Google’s Value To US Users And Advertisers Is Over $119B, According To Google
Google’s Chief Economist Hal Varian took the stage today at Web 2.0 Expo to break down the totality of Google’s value. He spoke about two elements of value: The value of Google to users and the value of Google to advertisers.
In order to estimate the value of Google to advertisers, Varian used a model to estimate the value vx – c(x) (where v = value per click, x = number of clicks and c(x) = cost of clicks) and then did some “back-of-the-napkin” math. The bottom line? Google’s value to publishers and advertisers is $54 billion.
In order to calculate the value of Google to users, Varian cited a the “A Day Without A Search Engine” study, which plotted students searching for the answers to questions in a library, as opposed to those that used Google to get their information. Students who searched in the library ended up averaging 22 minutes where students using Google took an average of 7 minutes, saving 15 minutes.
Then Varian did some more “back of the napkin” math and tried to glean how much time Google saves the average US user daily (because of a question “demand curve” which holds that the cheaper in terms of time question asking becomes, the more we ask).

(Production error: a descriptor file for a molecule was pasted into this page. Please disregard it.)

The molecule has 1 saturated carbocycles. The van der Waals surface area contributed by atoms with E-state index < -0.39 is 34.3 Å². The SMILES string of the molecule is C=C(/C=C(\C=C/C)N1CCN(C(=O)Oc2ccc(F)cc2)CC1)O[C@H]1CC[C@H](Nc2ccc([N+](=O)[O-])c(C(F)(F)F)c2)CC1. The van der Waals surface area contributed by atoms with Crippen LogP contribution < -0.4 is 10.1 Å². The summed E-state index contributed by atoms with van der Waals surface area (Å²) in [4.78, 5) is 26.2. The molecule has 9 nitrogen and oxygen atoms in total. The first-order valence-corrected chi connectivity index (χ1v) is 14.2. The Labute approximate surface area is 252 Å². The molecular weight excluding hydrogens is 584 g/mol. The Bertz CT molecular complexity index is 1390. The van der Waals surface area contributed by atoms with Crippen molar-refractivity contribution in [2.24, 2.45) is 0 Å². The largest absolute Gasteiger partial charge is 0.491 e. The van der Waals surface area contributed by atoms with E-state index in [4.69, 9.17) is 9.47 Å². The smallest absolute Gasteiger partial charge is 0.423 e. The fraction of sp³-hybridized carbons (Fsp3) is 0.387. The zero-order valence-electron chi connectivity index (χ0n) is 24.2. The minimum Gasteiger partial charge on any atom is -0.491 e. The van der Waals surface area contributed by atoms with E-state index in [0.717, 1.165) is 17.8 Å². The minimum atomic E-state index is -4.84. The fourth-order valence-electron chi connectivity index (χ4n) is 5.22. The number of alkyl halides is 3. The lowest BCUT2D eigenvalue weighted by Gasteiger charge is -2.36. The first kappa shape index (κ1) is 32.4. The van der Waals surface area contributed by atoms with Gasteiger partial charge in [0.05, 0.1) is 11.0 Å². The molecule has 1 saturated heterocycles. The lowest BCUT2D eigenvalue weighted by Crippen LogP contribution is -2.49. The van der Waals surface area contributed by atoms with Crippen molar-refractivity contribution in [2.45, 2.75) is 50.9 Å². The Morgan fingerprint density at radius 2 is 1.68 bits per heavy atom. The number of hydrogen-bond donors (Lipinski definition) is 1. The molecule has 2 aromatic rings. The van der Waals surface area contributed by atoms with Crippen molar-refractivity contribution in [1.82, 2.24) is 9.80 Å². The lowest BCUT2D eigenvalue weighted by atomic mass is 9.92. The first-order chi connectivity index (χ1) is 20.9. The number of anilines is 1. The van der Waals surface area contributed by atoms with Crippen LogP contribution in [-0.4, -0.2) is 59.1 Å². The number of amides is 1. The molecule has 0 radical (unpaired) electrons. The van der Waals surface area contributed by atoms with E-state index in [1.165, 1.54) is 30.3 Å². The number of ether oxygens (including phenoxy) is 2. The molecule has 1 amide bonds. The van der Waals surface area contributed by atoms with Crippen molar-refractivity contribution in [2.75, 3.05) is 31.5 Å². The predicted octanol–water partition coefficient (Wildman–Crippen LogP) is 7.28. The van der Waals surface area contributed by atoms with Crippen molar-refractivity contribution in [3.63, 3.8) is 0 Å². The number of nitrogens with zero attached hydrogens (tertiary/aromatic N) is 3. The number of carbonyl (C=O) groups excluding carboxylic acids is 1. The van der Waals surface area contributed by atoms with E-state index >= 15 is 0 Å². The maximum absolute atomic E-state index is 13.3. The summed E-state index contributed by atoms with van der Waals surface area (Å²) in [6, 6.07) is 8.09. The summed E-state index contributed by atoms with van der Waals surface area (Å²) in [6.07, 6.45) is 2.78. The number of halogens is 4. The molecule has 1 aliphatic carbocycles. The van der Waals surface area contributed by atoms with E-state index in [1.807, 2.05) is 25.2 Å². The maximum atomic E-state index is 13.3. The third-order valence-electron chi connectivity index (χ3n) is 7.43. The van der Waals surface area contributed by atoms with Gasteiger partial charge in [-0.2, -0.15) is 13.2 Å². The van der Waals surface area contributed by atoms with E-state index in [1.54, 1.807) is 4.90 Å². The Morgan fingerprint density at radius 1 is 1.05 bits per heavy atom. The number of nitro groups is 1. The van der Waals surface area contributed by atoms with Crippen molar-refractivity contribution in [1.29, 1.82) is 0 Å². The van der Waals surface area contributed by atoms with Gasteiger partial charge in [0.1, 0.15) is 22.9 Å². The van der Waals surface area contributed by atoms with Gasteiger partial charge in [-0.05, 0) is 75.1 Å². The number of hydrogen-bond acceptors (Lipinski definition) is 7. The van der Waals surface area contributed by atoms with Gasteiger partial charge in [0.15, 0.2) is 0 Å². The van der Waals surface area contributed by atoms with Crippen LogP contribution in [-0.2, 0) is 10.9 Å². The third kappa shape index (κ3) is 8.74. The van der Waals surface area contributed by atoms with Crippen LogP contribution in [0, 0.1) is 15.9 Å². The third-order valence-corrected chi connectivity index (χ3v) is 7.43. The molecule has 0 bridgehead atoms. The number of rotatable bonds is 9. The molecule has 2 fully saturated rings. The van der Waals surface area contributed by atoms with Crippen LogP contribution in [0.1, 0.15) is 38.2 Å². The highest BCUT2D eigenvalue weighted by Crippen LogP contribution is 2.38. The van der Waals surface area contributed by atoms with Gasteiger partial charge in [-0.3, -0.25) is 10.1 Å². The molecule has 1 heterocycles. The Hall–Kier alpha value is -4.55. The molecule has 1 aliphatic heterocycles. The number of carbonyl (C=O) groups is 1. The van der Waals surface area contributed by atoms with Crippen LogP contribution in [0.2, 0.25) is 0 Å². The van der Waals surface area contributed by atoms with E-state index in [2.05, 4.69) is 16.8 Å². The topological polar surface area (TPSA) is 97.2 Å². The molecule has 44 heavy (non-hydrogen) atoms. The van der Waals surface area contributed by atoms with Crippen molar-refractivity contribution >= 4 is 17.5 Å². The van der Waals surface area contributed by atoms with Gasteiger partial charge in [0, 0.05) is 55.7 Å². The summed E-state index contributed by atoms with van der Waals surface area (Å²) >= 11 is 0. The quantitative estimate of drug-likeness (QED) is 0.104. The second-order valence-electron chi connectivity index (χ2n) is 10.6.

Varian came to the conclusion that Google saves us 3.75 minutes per day, and then used the average US hourly earnings numbers ($22) to calculae that Google saves users $1.37/day. That multiplied by 365 days in a year that equals $500. Varian then multiplied that number by, 130M, the number of people employed, to get $65 billion.
Adding those two bottom line $65 + $54 numbers together, says Varian results in the total value of Google to US users ($119 billion). But that doesn’t take into account extraneous factors like the valued to non-employed, etc. Says Varian, “You should think about these numbers about an underestimate. The value of getting answers to questions immediately is a pretty big deal.”